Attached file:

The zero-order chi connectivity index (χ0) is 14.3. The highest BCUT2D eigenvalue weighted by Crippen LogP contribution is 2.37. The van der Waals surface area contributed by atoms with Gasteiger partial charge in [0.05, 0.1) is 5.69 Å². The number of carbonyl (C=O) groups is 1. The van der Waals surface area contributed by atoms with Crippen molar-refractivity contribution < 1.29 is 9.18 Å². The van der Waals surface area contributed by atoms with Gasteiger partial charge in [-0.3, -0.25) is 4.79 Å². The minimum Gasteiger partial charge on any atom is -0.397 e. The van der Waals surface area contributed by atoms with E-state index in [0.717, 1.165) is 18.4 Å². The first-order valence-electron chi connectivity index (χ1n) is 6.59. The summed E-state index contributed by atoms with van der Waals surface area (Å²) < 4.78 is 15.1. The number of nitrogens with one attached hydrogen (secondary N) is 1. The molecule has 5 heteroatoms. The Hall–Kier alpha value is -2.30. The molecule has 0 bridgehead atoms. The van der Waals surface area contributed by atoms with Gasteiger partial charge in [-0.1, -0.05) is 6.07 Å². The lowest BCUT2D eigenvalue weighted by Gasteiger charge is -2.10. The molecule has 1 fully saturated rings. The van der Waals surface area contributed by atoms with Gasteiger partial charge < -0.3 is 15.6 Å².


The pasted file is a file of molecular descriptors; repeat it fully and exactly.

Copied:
The zero-order chi connectivity index (χ0) is 14.3. The highest BCUT2D eigenvalue weighted by Crippen LogP contribution is 2.37. The van der Waals surface area contributed by atoms with Gasteiger partial charge in [0.05, 0.1) is 5.69 Å². The number of carbonyl (C=O) groups is 1. The van der Waals surface area contributed by atoms with Crippen molar-refractivity contribution < 1.29 is 9.18 Å². The van der Waals surface area contributed by atoms with Gasteiger partial charge in [-0.3, -0.25) is 4.79 Å². The minimum Gasteiger partial charge on any atom is -0.397 e. The van der Waals surface area contributed by atoms with E-state index in [0.717, 1.165) is 18.4 Å². The first-order valence-electron chi connectivity index (χ1n) is 6.59. The summed E-state index contributed by atoms with van der Waals surface area (Å²) < 4.78 is 15.1. The number of nitrogens with one attached hydrogen (secondary N) is 1. The molecule has 5 heteroatoms. The Hall–Kier alpha value is -2.30. The molecule has 0 bridgehead atoms. The van der Waals surface area contributed by atoms with Gasteiger partial charge in [-0.1, -0.05) is 6.07 Å². The lowest BCUT2D eigenvalue weighted by Gasteiger charge is -2.10. The molecule has 1 fully saturated rings. The van der Waals surface area contributed by atoms with Gasteiger partial charge < -0.3 is 15.6 Å².